What is probate?
Probate is a court supervised transfer of your property to your heirs. Many people mistakenly think that only having a will avoids probate. The opposite is generally true. Having only a will almost guarantees that your assets will have to be probated.
A probate is triggered by a person dying who owns over $150,000 in assets in his or her name alone that are not otherwise disposed of. A probate is necessary when some institution refuses to allow the beneficiaries to sell or cash in an asset of the decedent without “letters testamentary” from the probate court. In other words, the only person who could access the account or other asset is dead, and so you have to get the “letters” from the probate court to prove the court has given you the power to take over control of that asset of the decedent.
A Probate Means Delay. The time it takes to get your assets to your heirs varies from county to county in California. Generally, a probate in Ventura County takes at least 12 months. On the other hand, property in a living trust generally can be distributed in a few short weeks.
A Probate Is Expensive. Attorneys charge large fees on a probate. The fees range from 2-4% of the gross value of your estate. The executor’s fees will be the same amount unless the executor waives them. Also, court costs and appraisal fees are added.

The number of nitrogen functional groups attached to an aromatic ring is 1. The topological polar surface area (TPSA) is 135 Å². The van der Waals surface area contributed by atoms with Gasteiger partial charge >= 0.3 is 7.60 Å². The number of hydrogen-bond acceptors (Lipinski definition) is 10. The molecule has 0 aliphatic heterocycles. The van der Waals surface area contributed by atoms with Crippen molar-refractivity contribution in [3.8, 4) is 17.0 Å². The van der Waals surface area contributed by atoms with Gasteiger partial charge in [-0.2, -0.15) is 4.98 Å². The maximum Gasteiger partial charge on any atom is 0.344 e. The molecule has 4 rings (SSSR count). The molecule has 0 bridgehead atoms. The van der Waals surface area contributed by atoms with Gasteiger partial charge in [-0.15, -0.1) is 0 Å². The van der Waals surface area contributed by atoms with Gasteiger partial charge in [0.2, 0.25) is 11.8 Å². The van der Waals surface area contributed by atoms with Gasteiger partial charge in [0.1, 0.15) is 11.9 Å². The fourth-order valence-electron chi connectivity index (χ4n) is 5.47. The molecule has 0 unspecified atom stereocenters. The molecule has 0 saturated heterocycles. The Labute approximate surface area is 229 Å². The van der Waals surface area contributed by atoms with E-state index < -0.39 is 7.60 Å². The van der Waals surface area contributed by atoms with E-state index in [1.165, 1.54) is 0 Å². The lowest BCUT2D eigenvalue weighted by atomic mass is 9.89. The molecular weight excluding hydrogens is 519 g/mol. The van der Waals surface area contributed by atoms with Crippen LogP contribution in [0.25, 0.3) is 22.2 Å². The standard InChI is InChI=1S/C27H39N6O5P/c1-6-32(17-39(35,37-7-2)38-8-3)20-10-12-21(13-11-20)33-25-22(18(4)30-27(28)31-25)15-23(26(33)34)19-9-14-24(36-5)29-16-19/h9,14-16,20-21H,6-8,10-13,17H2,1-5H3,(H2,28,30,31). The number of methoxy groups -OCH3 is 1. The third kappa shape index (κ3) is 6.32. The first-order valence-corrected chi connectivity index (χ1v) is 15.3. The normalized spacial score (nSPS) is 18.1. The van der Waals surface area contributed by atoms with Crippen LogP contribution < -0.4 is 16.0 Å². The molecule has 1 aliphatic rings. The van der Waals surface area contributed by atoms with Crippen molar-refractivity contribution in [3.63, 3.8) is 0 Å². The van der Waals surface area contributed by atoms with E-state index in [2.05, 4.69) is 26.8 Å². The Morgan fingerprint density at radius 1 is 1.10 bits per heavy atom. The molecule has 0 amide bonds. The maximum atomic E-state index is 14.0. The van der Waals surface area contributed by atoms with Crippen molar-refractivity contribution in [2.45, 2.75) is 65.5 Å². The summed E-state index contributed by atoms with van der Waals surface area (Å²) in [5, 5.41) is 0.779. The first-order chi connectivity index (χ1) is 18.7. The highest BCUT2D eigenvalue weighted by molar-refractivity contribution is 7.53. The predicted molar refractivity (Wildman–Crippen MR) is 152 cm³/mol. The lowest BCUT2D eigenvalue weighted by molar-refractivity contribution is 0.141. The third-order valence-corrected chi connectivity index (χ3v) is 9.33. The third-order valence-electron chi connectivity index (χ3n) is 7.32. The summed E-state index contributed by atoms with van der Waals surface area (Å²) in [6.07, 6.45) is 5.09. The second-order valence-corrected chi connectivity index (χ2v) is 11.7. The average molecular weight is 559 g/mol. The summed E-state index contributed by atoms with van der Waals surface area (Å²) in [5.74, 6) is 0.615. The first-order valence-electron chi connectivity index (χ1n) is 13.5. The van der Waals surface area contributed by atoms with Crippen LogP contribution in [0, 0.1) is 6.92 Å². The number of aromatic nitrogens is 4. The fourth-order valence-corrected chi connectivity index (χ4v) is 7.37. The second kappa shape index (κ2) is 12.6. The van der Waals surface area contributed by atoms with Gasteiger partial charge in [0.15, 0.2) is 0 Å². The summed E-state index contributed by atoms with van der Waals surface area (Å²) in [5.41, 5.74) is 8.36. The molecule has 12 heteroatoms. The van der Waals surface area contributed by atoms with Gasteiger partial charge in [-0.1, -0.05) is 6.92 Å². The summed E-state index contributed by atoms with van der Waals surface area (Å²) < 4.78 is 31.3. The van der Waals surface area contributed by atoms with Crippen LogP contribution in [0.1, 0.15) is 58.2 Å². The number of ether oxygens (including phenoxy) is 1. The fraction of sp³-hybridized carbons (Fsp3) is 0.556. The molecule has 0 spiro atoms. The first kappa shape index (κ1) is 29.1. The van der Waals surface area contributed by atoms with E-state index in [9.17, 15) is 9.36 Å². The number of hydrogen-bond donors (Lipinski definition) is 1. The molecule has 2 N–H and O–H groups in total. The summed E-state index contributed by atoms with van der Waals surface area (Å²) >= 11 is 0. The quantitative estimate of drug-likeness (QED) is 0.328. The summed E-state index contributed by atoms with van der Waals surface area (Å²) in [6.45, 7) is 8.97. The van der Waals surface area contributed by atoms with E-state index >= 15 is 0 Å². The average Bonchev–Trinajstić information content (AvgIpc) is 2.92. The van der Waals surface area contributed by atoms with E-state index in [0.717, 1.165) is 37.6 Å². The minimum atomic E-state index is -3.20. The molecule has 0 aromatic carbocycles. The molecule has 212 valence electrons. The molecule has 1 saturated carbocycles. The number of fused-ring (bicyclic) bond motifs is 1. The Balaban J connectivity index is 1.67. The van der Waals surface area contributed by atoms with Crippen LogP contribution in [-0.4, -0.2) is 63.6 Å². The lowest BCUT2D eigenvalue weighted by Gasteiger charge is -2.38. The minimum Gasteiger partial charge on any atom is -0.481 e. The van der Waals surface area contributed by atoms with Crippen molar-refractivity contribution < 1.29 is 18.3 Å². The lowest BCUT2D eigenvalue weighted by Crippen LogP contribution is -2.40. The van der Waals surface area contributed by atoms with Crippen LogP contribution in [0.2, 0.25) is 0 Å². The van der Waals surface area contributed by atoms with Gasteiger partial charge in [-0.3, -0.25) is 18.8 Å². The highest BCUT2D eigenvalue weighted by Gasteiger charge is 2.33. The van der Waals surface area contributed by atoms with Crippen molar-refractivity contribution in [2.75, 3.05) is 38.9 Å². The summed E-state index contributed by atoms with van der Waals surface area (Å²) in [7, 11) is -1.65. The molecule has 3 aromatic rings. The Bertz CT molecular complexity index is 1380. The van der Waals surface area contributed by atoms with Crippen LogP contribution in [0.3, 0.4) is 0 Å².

The California Probate Code sets the statutory attorney’s and executor’s fees. Additional fees can be ordered by a court for more difficult cases. The statutory fee is determined by a formula that is $7,000 on the first $200,000 in assets plus 2 percent on the excess (up to a limit). Hence, a $600,000 estate would trigger $15,000 in attorney’s fees. The executor may, but does not have to take, the same fee for his or her services as executor. There are also court filing and legal notice fees and a fee paid to the probate referee. Tax preparer fees are also necessary, and will vary depending on the size, complexity, and number of beneficiaries of the Trust. Other costs typically involve insurance premiums for real or personal property and occasionally a bond fee if required by the court. Such fees are paid out of the estate.
A Probate Invades Your Privacy. Anyone can go to the court clerk’s office and find out a surprising amount of information about the deceased and his or her family. A living trust, on the other hand, avoids such an invasion of privacy. No probate is needed if the living trust is set up and maintained properly. With a living trust, only your heirs and your attorney will know about your affairs.
On the other hand, a properly created and maintained living trust avoids probate. When you are gone, your successor trustee simply pays your last bills, reads your trust to see who gets your property, and then distributes the property. This all occurs without reporting to the probate court.